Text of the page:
Wind stress

  • Wind Stress
  • The drag or tangential foce per unit area exerted upon the earth's surface by moving air in the surface boundary layer. 
Abstract from DBPedia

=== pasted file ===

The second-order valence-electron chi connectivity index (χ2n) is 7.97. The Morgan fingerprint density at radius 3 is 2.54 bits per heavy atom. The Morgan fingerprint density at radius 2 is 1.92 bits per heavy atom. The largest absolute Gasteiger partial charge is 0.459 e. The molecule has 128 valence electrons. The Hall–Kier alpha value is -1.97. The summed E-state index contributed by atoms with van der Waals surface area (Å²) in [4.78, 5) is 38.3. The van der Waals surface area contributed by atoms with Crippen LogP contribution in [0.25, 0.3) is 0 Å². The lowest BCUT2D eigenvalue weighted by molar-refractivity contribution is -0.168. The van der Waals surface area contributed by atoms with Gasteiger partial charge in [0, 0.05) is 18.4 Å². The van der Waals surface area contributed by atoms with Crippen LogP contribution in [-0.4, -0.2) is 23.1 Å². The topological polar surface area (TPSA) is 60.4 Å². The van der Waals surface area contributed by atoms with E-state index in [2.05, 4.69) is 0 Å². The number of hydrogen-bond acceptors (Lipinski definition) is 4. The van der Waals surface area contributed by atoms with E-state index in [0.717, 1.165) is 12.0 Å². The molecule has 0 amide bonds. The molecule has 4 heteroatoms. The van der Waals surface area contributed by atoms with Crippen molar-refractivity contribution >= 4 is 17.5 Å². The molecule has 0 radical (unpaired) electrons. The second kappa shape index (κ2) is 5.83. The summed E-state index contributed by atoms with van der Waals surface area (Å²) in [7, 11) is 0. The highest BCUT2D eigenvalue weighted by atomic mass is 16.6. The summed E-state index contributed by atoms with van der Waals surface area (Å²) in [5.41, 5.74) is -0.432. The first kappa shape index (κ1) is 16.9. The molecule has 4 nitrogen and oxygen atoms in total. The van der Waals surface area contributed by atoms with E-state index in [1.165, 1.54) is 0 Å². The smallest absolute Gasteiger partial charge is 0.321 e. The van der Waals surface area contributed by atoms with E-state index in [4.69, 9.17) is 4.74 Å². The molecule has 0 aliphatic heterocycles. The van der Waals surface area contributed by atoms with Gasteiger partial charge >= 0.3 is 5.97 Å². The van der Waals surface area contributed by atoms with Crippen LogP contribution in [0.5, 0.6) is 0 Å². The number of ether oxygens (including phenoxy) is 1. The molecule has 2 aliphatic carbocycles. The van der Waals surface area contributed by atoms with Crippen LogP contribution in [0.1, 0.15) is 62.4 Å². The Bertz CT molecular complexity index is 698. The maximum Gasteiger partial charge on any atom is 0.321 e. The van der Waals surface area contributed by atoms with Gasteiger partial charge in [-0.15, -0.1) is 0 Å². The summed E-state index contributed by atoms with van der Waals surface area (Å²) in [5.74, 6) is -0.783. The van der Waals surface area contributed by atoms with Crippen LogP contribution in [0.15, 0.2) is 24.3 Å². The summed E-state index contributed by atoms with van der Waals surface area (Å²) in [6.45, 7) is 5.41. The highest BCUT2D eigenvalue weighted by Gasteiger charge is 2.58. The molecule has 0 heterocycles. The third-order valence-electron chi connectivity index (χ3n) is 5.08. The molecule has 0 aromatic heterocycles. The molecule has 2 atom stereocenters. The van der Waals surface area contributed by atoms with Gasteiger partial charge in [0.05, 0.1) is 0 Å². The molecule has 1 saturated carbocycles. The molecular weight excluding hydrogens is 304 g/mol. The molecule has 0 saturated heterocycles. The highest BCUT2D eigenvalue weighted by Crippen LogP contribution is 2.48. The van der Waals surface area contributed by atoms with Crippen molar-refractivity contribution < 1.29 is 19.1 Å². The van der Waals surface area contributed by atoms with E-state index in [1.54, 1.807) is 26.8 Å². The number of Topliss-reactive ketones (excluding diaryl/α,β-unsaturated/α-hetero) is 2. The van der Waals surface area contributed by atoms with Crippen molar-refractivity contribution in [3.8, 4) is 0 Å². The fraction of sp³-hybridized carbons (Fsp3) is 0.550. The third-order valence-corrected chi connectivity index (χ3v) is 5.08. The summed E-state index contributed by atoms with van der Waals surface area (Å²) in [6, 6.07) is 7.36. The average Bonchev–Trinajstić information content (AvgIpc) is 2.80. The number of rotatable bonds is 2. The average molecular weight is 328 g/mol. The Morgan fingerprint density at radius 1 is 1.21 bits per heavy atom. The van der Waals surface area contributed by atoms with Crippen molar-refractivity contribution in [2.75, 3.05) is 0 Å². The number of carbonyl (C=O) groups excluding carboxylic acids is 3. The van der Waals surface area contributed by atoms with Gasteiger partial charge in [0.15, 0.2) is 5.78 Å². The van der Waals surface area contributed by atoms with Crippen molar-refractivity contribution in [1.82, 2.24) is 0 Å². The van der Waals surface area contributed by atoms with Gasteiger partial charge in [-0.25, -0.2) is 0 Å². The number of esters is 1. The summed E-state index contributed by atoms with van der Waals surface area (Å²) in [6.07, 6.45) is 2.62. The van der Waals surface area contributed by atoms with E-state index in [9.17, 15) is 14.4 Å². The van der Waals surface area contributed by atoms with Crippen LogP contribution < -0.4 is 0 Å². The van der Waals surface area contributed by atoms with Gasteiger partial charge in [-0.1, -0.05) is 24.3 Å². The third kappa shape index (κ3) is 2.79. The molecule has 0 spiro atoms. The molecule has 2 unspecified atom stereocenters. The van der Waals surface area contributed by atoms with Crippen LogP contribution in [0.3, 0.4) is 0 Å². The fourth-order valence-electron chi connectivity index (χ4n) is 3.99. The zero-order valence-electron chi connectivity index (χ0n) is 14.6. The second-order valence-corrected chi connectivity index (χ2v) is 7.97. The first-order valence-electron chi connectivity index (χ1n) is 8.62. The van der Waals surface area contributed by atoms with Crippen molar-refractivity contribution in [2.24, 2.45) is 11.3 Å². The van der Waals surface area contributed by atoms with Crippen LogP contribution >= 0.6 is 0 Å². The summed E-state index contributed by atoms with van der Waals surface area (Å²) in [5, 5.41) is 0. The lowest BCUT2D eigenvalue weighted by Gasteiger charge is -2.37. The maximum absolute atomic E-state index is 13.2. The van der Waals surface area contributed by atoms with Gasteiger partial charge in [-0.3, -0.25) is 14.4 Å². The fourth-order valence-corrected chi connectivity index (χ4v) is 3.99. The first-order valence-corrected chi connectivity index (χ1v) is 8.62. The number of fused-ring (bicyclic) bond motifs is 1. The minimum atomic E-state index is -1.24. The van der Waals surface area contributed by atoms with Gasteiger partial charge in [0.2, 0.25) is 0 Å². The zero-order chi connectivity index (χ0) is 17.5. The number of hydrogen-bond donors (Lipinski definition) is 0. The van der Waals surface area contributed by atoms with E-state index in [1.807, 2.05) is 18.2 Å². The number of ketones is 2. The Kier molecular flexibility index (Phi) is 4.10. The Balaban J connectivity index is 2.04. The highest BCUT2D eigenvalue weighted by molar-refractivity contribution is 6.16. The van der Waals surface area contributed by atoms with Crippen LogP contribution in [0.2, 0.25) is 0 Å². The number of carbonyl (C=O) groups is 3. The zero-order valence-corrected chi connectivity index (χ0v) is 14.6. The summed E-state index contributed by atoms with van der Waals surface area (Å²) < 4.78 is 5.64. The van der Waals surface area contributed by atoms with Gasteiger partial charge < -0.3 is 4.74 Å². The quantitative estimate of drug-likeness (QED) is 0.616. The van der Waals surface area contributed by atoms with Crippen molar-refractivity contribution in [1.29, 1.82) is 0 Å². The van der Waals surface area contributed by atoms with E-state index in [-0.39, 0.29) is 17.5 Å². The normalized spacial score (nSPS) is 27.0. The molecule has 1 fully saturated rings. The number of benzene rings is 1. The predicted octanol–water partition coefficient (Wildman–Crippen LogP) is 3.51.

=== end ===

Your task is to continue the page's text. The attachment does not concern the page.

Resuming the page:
In physical oceanography and fluid dynamics, the wind stress is the shear stress exerted by the wind on the surface of large bodies of water – such as oceans, seas, estuaries and lakes. Stress is the quantity that describes the magnitude of a force that is causing a deformation of an object. Therefore, stress is defined as the force per unit area and its SI unit is the Pascal. When the deforming force acts parallel to the object's surface, this force is called a shear force and the stress it causes is called a shear stress. When wind is blowing over a water surface, the wind applies a wind force on the water surface. The wind stress is the component of this wind force that is parallel to the surface per unit area. Also, the wind stress can be described as the flux of horizontal momentum applied by the wind on the water surface. The wind stress causes a deformation of the water body whereby wind waves are generated. Also, the wind stress drives ocean currents and is therefore an important driver of the large-scale ocean circulation. The wind stress is affected by the wind speed, the shape of the wind waves and the atmospheric stratification. It is one of the components of the air–sea interaction, with others being the atmospheric pressure on the water surface, as well as the exchange of energy and mass between the water and the atmosphere.


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